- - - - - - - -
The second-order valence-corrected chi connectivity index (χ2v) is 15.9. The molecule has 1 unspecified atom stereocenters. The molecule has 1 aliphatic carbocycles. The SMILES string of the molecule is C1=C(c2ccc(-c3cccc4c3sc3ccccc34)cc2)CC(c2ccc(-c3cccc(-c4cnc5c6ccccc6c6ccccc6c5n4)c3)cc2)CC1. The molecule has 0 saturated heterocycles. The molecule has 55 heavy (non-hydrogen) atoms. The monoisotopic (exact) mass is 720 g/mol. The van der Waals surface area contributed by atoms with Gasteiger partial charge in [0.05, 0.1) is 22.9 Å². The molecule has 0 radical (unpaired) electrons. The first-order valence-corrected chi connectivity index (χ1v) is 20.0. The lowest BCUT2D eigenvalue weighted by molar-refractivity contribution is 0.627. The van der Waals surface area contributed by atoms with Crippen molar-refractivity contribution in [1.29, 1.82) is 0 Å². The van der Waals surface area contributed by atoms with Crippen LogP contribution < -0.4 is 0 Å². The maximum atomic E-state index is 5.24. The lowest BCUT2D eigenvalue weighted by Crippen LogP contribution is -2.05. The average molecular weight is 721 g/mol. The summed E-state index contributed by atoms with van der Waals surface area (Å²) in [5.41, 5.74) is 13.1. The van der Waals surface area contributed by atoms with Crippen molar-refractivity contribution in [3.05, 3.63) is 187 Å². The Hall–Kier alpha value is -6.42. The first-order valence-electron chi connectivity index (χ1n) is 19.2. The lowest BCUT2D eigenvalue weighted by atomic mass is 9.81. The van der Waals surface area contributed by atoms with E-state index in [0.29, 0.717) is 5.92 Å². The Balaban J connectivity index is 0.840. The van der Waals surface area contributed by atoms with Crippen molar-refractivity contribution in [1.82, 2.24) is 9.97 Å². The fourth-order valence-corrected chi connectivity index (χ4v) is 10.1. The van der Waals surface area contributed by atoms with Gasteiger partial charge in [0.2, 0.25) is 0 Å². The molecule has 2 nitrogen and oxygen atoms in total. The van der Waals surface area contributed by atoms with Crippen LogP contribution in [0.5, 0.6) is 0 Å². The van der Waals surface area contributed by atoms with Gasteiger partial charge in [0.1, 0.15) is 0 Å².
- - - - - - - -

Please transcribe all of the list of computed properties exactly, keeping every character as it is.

The second-order valence-corrected chi connectivity index (χ2v) is 15.9. The molecule has 1 unspecified atom stereocenters. The molecule has 1 aliphatic carbocycles. The SMILES string of the molecule is C1=C(c2ccc(-c3cccc4c3sc3ccccc34)cc2)CC(c2ccc(-c3cccc(-c4cnc5c6ccccc6c6ccccc6c5n4)c3)cc2)CC1. The molecule has 0 saturated heterocycles. The molecule has 55 heavy (non-hydrogen) atoms. The monoisotopic (exact) mass is 720 g/mol. The van der Waals surface area contributed by atoms with Gasteiger partial charge in [0.05, 0.1) is 22.9 Å². The molecule has 0 radical (unpaired) electrons. The first-order valence-corrected chi connectivity index (χ1v) is 20.0. The lowest BCUT2D eigenvalue weighted by molar-refractivity contribution is 0.627. The van der Waals surface area contributed by atoms with Crippen molar-refractivity contribution in [1.29, 1.82) is 0 Å². The van der Waals surface area contributed by atoms with Crippen LogP contribution < -0.4 is 0 Å². The maximum atomic E-state index is 5.24. The lowest BCUT2D eigenvalue weighted by Crippen LogP contribution is -2.05. The average molecular weight is 721 g/mol. The summed E-state index contributed by atoms with van der Waals surface area (Å²) in [5.41, 5.74) is 13.1. The van der Waals surface area contributed by atoms with Crippen molar-refractivity contribution in [3.05, 3.63) is 187 Å². The Hall–Kier alpha value is -6.42. The first-order valence-electron chi connectivity index (χ1n) is 19.2. The lowest BCUT2D eigenvalue weighted by atomic mass is 9.81. The van der Waals surface area contributed by atoms with E-state index in [0.29, 0.717) is 5.92 Å². The Balaban J connectivity index is 0.840. The van der Waals surface area contributed by atoms with Crippen molar-refractivity contribution in [1.82, 2.24) is 9.97 Å². The fourth-order valence-corrected chi connectivity index (χ4v) is 10.1. The van der Waals surface area contributed by atoms with Gasteiger partial charge in [0.2, 0.25) is 0 Å². The molecule has 2 nitrogen and oxygen atoms in total. The van der Waals surface area contributed by atoms with Crippen LogP contribution in [0.5, 0.6) is 0 Å². The van der Waals surface area contributed by atoms with Gasteiger partial charge in [0.1, 0.15) is 0 Å².